When we hear about North Korea in the news, it is often about missile tests, diplomatic negotiations, cyber attacks, the threat of war, or even what former pro basketballer Dennis Rodman and Kim Jong-Un are discussing. But, what is going on behind all of this? What is life really like in North Korea? For a country that makes owning a business illegal, a quiet revolution rumbles on as the infiltration of illegal commerce grows. North Koreans are taking more risks to serve themselves.
Today, we peer inside the so-called “hermit kingdom”. We’ll hear about the human rights crisis in the country, North Korea’s “quiet revolution” of capitalism, and about two harrowing escapes from the country. My guests in this episode are Ji-Hyun Park, a North Korean refugee living in the UK, and Michael Glendinning, Founder of the charity ‘Connect: North Korea’.
Ji Hyun shares with us the immense trials and tribulations she experienced from her first escape from North Korea in 1998 to her arrival in the UK a decade later.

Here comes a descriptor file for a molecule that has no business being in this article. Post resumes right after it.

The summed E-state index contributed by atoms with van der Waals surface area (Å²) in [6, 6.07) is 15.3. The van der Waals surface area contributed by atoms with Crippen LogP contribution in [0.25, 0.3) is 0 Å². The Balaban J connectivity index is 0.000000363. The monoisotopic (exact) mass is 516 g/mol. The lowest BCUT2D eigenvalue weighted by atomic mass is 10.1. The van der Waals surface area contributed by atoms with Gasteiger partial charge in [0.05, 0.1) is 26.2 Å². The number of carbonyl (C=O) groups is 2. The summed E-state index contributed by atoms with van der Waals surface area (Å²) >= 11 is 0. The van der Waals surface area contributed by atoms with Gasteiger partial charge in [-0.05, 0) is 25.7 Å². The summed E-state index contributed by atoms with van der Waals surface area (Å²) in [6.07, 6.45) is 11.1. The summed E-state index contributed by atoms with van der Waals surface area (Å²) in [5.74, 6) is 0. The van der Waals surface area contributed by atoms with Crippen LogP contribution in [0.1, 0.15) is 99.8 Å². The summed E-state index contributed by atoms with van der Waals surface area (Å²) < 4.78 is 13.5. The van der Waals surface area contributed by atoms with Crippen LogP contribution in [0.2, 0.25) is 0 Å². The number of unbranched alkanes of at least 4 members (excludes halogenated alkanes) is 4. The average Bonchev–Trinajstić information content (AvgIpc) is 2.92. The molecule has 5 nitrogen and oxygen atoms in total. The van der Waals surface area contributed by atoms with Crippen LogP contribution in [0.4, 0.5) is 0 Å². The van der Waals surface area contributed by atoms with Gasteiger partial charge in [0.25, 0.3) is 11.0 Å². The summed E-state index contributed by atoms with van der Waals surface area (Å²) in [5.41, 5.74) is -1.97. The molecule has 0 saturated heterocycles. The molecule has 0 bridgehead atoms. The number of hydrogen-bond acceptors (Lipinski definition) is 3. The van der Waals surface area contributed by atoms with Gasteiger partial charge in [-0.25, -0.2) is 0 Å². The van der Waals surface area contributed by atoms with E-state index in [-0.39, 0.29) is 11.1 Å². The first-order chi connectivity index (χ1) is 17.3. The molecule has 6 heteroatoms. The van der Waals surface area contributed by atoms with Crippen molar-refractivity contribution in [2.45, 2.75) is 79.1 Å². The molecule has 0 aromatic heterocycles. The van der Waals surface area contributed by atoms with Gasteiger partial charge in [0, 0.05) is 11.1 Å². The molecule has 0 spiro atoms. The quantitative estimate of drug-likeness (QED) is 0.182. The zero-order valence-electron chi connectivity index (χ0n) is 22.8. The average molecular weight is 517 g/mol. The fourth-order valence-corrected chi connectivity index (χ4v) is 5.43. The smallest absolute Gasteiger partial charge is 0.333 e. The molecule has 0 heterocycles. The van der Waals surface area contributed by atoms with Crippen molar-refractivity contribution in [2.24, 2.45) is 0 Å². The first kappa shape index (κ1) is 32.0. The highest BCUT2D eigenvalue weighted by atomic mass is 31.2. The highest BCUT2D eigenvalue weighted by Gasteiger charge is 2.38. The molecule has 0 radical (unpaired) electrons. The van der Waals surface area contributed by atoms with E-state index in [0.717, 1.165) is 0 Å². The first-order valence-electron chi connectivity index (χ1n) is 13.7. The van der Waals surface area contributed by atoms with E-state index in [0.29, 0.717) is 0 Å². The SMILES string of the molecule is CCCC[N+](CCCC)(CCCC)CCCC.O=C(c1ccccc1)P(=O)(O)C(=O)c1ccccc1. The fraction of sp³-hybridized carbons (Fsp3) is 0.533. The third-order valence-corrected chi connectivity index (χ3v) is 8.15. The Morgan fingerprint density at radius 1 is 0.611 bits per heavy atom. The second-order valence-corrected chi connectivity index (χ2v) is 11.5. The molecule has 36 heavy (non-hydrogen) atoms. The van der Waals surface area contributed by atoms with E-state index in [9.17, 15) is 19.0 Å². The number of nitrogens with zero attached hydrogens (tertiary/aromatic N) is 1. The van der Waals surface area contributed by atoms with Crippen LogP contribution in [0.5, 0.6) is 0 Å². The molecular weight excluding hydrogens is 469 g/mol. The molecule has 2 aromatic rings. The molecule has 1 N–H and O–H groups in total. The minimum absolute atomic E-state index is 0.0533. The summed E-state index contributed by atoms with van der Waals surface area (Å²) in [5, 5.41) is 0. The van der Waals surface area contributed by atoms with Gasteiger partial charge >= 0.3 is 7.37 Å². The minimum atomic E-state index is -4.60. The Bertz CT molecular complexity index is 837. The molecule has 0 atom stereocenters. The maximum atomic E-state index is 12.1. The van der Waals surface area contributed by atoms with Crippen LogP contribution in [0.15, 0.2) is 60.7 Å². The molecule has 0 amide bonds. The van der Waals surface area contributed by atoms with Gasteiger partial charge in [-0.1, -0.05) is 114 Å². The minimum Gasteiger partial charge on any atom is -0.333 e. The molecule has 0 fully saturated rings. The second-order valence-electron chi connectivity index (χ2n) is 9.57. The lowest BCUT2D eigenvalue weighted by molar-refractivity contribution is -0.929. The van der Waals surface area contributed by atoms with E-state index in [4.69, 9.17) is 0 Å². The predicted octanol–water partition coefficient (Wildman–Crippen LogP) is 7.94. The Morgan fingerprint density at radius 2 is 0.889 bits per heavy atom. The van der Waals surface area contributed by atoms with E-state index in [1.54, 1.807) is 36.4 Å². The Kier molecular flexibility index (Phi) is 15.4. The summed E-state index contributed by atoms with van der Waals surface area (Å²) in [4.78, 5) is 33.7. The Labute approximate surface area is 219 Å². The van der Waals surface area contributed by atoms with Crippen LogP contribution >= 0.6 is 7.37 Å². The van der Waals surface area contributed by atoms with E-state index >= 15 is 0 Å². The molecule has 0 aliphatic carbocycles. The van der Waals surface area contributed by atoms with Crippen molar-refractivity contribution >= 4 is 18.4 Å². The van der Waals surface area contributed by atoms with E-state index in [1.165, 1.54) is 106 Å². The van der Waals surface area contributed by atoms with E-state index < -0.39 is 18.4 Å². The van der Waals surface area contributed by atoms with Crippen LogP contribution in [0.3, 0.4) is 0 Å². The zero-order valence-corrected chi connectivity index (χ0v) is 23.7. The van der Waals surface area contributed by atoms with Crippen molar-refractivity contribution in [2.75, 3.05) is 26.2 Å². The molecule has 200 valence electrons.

Michael moved to South Korea in 2009 to teach English. There he volunteered in charities supporting North Korean refugees. Seeing how the UK could play a bigger part, he got involved with The European Alliance for Human Rights in North Korea in 2009, and set up Connect: North Korea in 2017.
This conversation is fascinating and deeply moving. We discussed:
- North Korea’s human rights crisis and the Western media’s focus on nuclear weapons over this crisis;
- North Korea’s “Songbun” class system;
- Ji -Hyun’s experience of the N Korean school system;
- The collapse of North Korea’s public distribution system, and its effects;
- North Korea’s quiet revolution of illegal capitalism;
- Access to foreign media in North Korea and its impact;
- Human trafficking;
- Ji-Hyun’s two escapes from the country;
- What ‘Connect: North Korea’ does and how you can help
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Find all episodes here: www.allthingsrisk.co.uk